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My friend Allison, who lives up the hill, has a few apple trees in her front yard that produce an astonishing number of apples. There are a few varieties – some larger eating apples, some medium – not quite crabapples, but not full-size either – and some tiny red crabapples that are perfect for jellies. She always lets me pick some, and they’re so great for baking with. I love a good apple cake, and thought I had made them all until I started noticing people make Ruthie’s apple cake, from the cookbook Friday Night Dinners by Bonnie Stern, during Rosh Hashanah. It’s a spectacular cake, loaded with chunks of apples and walnuts. I instantly adored it – not only the taste of it, but its rugged good looks.

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Friends!! Here it is – the Nanaimo Bar Cake. I’ve been thinking about it ever since discovering Deirdre’s epic multi-tiered creation at Sweet Relief Bakery in Calgary (I put it on the 25 Best Things to Eat list in Avenue Magazine back in 2020!) and finally decided to attempt a more streamlined version at home. It turned out wonderfully-I love cakes this size, and recipes that make two, so you can give one away or tuck it into the freezer for another day. These will freeze beautifully. Enjoy!!

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I think we all need a little more cake these days. Blending whole oranges into a thick puree to add to cake and muffin batter isn’t new – I have a recipe for a whole orange cake on an old recipe card I’ve had since childhood (yes, I was a kid who wrote and collected recipe cards) and the Sunshine Muffins in the Best of Bridge are made with whole oranges whizzed with everything else in a blender. Food 52 has a recipe for a whole orange bundt from Sunset Magazine in their book, Genius Desserts. W made it awhile ago, and it occurred to me that such a cake would make perfect use of those inevitable squidgy mandarin oranges I always seem to wind up with, whether I buy them by the box or bag. (We talked about other things to do with mandarins on this week’s Eyeopener!)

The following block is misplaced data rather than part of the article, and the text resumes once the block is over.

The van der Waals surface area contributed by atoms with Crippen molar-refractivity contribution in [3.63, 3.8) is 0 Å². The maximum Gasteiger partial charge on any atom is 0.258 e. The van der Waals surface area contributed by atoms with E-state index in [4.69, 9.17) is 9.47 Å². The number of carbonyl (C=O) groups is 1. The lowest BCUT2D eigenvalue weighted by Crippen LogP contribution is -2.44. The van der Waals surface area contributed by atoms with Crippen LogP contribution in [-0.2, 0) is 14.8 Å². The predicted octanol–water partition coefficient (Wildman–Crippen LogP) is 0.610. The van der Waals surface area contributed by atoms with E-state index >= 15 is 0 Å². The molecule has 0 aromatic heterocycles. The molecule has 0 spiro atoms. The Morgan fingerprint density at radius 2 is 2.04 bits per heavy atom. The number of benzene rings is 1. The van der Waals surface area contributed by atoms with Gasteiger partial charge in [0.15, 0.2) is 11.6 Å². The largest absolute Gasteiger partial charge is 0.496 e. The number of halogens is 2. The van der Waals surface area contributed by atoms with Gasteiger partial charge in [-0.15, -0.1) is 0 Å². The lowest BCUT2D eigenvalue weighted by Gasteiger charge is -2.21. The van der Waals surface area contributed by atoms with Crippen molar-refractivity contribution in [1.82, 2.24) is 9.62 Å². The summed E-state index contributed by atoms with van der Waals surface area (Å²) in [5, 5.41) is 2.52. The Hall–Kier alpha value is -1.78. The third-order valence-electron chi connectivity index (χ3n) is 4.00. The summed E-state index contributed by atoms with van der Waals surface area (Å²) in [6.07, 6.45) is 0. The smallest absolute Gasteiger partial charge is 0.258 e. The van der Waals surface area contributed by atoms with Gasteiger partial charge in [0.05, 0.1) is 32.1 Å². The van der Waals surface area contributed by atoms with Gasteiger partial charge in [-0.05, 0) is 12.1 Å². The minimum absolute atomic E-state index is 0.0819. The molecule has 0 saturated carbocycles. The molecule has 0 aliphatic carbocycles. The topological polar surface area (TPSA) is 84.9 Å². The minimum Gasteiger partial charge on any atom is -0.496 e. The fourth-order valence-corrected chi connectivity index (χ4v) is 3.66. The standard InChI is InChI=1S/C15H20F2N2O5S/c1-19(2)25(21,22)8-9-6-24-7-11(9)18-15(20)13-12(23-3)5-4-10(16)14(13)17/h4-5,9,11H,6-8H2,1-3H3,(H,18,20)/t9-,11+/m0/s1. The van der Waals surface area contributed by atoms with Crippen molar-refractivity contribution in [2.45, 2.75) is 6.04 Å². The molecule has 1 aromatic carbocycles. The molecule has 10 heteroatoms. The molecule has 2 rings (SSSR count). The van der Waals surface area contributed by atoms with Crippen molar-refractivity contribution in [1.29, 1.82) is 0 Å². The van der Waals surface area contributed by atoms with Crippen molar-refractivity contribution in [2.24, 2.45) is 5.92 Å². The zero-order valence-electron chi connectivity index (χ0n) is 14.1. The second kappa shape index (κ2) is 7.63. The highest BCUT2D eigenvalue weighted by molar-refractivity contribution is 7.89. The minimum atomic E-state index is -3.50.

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I made a plant-based (vegan) Deep n’ Delicious chocolate cake for a friend’s birthday last spring, and it was pretty fantastic if I do say so myself. Baked in a disposable foil cake pan for easy door dropping and classic Deep n’ Delicious aesthetic, with frosting piped on with a star tip to complete the effect, I’ve baked this several times and it has been devoured each time – it’s wonderful, vegan or not.

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This isn’t the most stunning morning-after photo of what was (and still is) a delicious chocolate cake-the light was far better last night than it was when I nibbled it with my coffee in the early morning light. But it’s a simple, delicious cake that could become your go-to if you have frequent birthday cake obligations. This weekend was the first two of a week of family birthdays (which wraps up with mine on Friday), and because one of them was my sister, and I knew her favourite part would be blowing out candles with her grandkids, a double chocolate, quick to bake single layer cake that could be served straight from the pan and accommodate plenty of sprinkles seemed like just the ticket. And look at that ganache!!